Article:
It has been a good fifteen years now since our cultural gatekeepers collectively patted themselves on the back for having discovered that comics were “not just for kids anymore,” and in that time several remarkable achievements in the form have found their way into the critical spotlight. But for every Persepolis and Fun Home that has become the focus of such attention (and landed on high school and university class syllabi alongside the long-time lonesome Maus), the last generation has also seen dozens of major works of graphic literature largely ignored by those who do not buy their books in stores with names like “The Laughing Ogre” or “Forbidden Planet.”
It could reasonably be argued that the most under-appreciated creator working in the form today is Joe Sacco. Despite the awards and accolades his books have earned over the years, the fact that he is not read and studied more regularly alongside what have come to be considered canonical works in graphic nonfiction would be surprising were the reasons for the neglect not fairly clear. Sacco’s work focuses almost exclusively on war zones and the seemingly hopeless plight of the perennially dispossessed, and most American readers don’t like their portraits of despair unleavened by “hope” or easy answers. Sacco, it would seem, is constitutionally incapable of fakery of this kind, even for narrative effect. No wonder, then, that Sacco resists a wholesale critical and scholarly embrace. A year ago, a “short survey of masterworks” of “comic books as journalism” in the Atlantic included not one work by Joe Sacco, the man who all-but-single-handedly defined the genre. The survey’s author, Kirstin Butler, when confronted about the omission, replied that she had “chickened out at the last moment” from including his major work on Palestine “because the topic is so polarizing.”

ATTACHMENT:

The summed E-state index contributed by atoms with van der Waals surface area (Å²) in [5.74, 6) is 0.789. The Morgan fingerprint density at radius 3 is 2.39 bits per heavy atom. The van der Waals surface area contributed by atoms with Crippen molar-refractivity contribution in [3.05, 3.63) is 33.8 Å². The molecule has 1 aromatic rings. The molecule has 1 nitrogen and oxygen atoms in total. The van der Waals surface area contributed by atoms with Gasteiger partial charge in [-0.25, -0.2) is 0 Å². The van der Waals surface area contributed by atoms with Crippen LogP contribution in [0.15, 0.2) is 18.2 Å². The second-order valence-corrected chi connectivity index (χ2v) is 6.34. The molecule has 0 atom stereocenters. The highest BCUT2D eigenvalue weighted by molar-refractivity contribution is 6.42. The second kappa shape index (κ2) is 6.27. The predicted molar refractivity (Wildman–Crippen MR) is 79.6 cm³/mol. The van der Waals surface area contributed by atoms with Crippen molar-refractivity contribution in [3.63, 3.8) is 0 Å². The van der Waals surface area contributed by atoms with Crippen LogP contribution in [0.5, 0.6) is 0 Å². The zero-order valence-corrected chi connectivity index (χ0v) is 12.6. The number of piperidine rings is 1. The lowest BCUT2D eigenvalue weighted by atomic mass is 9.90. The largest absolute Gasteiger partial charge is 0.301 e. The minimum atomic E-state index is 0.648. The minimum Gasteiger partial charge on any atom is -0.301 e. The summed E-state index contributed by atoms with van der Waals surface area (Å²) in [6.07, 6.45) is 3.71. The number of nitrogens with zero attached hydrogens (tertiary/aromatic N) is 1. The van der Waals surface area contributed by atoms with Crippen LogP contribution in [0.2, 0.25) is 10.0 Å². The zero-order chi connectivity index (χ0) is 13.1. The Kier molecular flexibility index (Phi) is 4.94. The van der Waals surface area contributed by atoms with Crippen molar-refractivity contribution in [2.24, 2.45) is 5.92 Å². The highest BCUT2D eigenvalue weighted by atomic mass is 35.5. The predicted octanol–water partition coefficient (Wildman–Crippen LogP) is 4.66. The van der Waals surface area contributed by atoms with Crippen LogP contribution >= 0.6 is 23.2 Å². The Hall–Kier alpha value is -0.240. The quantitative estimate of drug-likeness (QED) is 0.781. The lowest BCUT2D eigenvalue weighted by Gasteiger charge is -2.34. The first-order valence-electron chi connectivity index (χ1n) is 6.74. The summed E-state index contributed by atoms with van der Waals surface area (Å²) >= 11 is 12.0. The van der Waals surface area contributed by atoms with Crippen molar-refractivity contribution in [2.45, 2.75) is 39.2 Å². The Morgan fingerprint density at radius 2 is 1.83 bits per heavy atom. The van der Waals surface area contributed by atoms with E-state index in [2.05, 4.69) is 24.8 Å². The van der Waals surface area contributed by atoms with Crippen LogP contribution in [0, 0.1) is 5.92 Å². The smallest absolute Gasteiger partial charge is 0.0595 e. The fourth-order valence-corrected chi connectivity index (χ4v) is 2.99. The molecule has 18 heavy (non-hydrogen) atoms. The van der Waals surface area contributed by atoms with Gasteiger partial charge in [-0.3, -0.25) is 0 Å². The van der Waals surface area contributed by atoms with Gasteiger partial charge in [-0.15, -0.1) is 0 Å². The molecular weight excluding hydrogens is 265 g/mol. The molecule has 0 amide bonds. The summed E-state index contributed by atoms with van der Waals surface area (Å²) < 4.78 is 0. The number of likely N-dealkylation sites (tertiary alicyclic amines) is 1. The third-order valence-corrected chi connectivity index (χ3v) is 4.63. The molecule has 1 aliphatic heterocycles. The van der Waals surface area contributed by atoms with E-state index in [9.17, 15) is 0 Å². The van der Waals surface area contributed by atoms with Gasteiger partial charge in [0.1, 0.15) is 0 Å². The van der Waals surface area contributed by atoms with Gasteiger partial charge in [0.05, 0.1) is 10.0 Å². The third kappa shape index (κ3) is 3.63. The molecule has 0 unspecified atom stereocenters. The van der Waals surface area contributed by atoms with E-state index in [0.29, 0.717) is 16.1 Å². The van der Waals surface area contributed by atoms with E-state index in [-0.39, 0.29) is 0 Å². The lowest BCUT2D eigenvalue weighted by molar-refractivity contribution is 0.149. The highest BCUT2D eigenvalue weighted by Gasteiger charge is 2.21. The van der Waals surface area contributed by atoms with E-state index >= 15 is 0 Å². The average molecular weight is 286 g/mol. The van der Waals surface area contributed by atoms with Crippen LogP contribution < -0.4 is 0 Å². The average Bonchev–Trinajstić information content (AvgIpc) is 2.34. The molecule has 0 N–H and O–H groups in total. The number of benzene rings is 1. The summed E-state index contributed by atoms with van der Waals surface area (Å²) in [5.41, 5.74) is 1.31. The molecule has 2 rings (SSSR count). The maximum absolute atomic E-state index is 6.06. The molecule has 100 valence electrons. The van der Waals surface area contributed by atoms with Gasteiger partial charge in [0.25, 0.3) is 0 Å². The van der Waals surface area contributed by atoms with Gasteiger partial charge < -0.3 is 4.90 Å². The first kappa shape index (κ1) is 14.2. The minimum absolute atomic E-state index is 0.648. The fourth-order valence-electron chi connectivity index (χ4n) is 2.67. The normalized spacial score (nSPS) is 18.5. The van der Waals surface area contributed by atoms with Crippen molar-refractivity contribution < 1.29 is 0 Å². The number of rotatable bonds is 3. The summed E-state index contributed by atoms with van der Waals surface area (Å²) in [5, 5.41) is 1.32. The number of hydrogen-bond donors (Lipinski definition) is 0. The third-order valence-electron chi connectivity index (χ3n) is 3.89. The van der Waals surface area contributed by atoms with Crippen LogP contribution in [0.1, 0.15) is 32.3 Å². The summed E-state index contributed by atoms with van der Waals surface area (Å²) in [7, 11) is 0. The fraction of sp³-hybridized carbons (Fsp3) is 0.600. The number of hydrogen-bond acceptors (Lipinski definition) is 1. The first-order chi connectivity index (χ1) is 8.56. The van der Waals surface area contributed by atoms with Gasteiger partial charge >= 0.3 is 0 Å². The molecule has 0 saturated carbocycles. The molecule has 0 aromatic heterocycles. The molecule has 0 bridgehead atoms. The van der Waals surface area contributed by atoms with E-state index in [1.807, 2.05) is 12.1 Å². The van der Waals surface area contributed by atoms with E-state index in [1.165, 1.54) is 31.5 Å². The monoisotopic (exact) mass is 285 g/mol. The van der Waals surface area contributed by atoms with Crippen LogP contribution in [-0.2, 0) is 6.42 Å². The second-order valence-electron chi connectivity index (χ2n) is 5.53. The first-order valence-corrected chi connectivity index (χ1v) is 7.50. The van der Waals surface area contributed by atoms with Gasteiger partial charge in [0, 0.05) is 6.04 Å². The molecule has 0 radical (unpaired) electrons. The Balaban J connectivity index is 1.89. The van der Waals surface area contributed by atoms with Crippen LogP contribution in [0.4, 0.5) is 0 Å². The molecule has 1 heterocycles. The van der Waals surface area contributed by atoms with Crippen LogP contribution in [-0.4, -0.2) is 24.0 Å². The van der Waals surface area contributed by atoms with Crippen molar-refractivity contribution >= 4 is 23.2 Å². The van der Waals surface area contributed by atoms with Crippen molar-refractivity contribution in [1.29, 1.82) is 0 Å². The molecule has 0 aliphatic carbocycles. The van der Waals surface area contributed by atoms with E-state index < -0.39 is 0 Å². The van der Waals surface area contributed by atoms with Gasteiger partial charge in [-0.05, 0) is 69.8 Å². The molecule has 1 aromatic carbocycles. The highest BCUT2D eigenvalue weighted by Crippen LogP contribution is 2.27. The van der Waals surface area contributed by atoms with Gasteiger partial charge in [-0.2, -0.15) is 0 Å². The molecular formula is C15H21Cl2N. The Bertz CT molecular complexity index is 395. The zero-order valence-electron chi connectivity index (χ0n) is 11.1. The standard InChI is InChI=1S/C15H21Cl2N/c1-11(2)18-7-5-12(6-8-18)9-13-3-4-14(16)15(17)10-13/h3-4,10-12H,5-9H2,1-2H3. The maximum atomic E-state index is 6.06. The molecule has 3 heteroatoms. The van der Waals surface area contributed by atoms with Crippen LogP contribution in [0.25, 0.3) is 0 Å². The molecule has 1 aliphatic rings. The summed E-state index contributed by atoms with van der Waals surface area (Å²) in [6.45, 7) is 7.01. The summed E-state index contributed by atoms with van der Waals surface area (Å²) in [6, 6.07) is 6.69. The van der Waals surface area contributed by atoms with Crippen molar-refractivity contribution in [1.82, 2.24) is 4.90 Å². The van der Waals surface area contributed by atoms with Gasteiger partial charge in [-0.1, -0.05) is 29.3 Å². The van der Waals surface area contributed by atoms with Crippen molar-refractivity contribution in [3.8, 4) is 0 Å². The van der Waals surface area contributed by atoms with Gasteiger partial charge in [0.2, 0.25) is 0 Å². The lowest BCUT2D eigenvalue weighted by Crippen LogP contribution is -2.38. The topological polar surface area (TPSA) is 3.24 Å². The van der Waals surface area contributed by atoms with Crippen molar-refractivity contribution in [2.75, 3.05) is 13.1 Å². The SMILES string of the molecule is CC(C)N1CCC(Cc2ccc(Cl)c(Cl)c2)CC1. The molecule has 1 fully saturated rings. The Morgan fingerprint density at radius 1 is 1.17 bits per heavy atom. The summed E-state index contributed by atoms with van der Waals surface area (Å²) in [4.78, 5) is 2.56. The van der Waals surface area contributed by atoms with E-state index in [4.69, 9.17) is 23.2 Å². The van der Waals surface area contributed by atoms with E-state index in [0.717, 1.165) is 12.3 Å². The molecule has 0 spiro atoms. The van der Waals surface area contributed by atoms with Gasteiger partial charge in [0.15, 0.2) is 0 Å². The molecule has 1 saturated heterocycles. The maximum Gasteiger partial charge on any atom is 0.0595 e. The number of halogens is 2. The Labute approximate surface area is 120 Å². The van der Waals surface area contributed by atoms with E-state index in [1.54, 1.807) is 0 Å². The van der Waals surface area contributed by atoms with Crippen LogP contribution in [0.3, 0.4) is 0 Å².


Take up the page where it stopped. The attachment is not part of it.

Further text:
Admittedly, Sacco does himself no favors with the critical establishment by offering in two of his major works sympathetic and complex portraits of the Palestinians living under Israeli occupation. His 2009 masterpiece, Footnotes in Gaza, told the story of his own Sisyphean attempt to recover the history of the massacre by Israeli soldiers of hundreds of unarmed Palestinians in Khan Younis and Rafah in 1956. The book interweaves the history of a half-century ago with the events of modern Palestine as Sacco seeks out survivors and attempts to piece together an accurate account of an event that is, as he puts it, a “footnote,” not only for Israel and the West, but for younger Palestinians as well. Like all of Sacco’s work, Footnotes ultimately offers no answers, and certainly not a definitive history of the event he devoted himself to fixing on the page. But its words and pictures reflect brutal and critical honesty towards all the players in this ongoing tragedy, including himself.